Wow!!!! I did this same type of test of sensitivity between my Kenwood TS-2000X transceiver (Bought in early 2010.), and the ‘ol Sangean ATS-803A portable (Bought in Dec. 1989.). I had to pick a night where the electrical noise level was really low. Here’s some tuff DX’s from where I am in West Virginia. 3787KHz LSB at 05:00UTC, pulling out the Brits talking to the USA and Canadian HAM’s on East Coast. I used the same 60ft longwire antenna for both. The TS-2000X, keep it in wide-band, 5KHz SSB mode, but turned off Preamp, DSP’s (Where I could.), and Noise Blanker’s, RF Gain wide open. It heard two G0??? stations, but nothing to deflect the meter, while the domestic stations were anywhere from S4 to S9. The ATS-803A in it’s wide-band in BFO mode, the background noise pegged the 5 segment LED meter. I had to back down the RF Gain 3/4 back to match the level on the TS-2000X. The Brits were in there peaking 1 LED segment, while domestic stations pegged the meter. I aways thought those meters, although useful, were just way too giving in portables. Where the TS-2000X kicked butt? Deep, natural, audio quality, in LSB while the ATS-803A just sounded like a a typical monotoned communications RX in BFO mode. Next test, AM CB’ers. Listening on a local AM CB channel. Both radios heard every station talking to each other. TS-2000X had little noise background and stations came in from S0 (Not moving the meter.), to S+10/9 for the closet station. The ATS-803A, with RF Gain wide open, gave 4 LED’s of background noise, so I backed its RF Gain down to below meter reading. Just about every CB’er, local and miles away, pegged the meter. The closest stations would give that radio’s AGC “PING” sound when they keyed in. Audio quality? More robust on the TS-2000X. If they had good, crisp, audio from a D-104 mic, the Kenwood would let you hear it all. While the ATS-803A was much more limiting in AM audio quality. Not bad, but not the full potentials that some stations transmitted. Last year, I did a Medium Wave test between the two radio off the longwire. Here’s where things were different. Both radios sensitivities were specified lower here. The ATS-803A sensitivity change-over FREQ was 1620KHz (Before the expanded MW band in the USA to 1710KHz.). It also has a manual switch to go from internal bar antenna to the RCA phono plug for EXT Antenna. The TS-2000X has an internal jumper for LOW / HIGH MW sensitivity. Its FREQ sensitivity switchover point was 1710KHz. I switched that over to HIGH years ago. Again, this was for night, mainly so that I can listen to various stations carrying Coast To Coast AM. MW stations on the TS-2000X varied from S1 to S+10/9 in wideband. Audio being robust, but anything over 5KHz in audio FREQ was brick-walled attenuated by the radio’s DPS bandwidths. On the ATS-803A, I again had to turn the RF Gain better than 3/4 back since the whole band pegged the radio’s meter. This radio has a very limiting AM band width, even in its wideband mode. However, I seemed to dig out those tough catches like TIS Stations and Cuban Stations, that I couldn’t seem to dig out with the Kenwood. The Sangean the clear winner in sensitivity here. Now, where does the Sangean, and most portable, fault? No ability to deal with RX’ed noise. Any electrical noise RX’ed by the the ATS-803A, and it’s game over with meter pegging BZZZZZZZZZZZZZZZZZZZZZZZZZZZZZZZZZ. The TS-2000X, that rig has one of the most effective Noise Blankers that I’ve come across and is indeed very effective. Even better than many CB’s I’ve come across. I may in the future try and built a Noise Blanker circuit for the Sangean portable, and there are DIY plans for that out there. But, as long as you did your side by side comparison on the new Tecson and a top notched Yaesu rig, I’d thought I’d ring in with mine. 73’s!!!!!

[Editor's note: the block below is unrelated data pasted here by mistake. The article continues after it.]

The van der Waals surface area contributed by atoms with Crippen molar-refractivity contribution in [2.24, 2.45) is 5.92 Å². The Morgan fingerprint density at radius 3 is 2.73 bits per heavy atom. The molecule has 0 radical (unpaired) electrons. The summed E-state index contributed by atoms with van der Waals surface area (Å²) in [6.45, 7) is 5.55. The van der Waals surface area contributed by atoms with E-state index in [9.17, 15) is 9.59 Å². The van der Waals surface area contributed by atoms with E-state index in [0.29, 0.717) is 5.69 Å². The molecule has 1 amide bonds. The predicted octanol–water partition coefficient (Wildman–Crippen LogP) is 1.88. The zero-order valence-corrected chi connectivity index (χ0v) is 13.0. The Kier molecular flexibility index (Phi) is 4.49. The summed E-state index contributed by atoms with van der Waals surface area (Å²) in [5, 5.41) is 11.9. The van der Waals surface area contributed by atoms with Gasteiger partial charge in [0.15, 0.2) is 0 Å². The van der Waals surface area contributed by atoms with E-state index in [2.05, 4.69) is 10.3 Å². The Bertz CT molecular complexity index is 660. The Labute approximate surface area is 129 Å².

6. James Patterson

    Thanks very much Rob.I watched and listened to your U Tube test of the two radios.There is really no difference at all. Ive been the very proud owner of the PL 660 for a year now and it’s performance is outstanding,orthough I must admitt a little over sensitive when it comes to outside electrical interferance and any weak SSB stations come across quite distorted,But over all it is a fine portable compared with my other portable receivers.One question please from anyone who owns the 680 and the 660.How do the two compare side by side in a simular test? I acturly had to check out four of the PL 660s befor I settled on buying a Silver one.Every black one I tried,had a very loud internal harmonic noise that would drown out any station,it would acturly climb up or down the HF bands.Very strange,I nearly gave up on buying the 660 untill I tried this Silver one and it indeed had no harmonic problems at all.So I would be most interested to know if this 680 is infact a better receiver than the 660. I look forward to all replies.

      1. James Patterson

        Thanks Thomas.Ive just posted a request asking about the Tecsun S-2000.How does it compare with the other Tecsun’s and perhapes other HF/SSB portable receivers. Is it over priced, is it good quality for the money,and how good is the HF,MW,FM,Air and SSB receiption.

  7. David Jay

    It doesn’t appear that you can buy the 680 in the United States, am I wrong? I will be taking delivery of the 660 tomorrow. I hope it’s as good.

    1. Troy Riedel


      I have not seen it for sale in the USA … but I know it is fro sale from Anon-Co. (their web site & eBay) plus another Hong Kong-based seller on eBay. Anna from Anon-Co. is great and they ship FedEx. Their radios arrive very quickly (and Anon-Co. is far less expensive than the other Hong Kong eBay seller who seems to favor the European market).


  8. Edward

    I would be interested in how the radios compare with an adjacent strong signal just outside the passband and how well intermod is handled. The 680 is hard to beat in other aspects

    1. Rob Wagner

      I could possibly do that test, Edward. But probably not fair on the little 680 and the FTDX3000 employs multiple means of signal rejection. But perhaps I could rig up something for you. 🙂

      1. Edward

        Well that would be a true test. I am inclined to believe the FTDX3000 is superior in this respect (signal rejection). My radio shack DX380 picks up signals that are not there like second harmonics of broadcast stations (inter-mod byproducts) that my Heath GR-78 does not pick up. The 680 is a direct conversion radio that MIGHT be susceptible to this. I live in eyesight of the WRKO towers and the newer radios tend to suffer from overload all over the band, I am looking at the 680 but prefer the PL 880 because of its BFO This will help me decide

        1. Rob Wagner

          The 680 does have the occasional image on MW and SW. Also susceptible to occasional overloading on very strong signals causing wide splatter across the band, when connected to an external antenna. But for the money, it’s very good.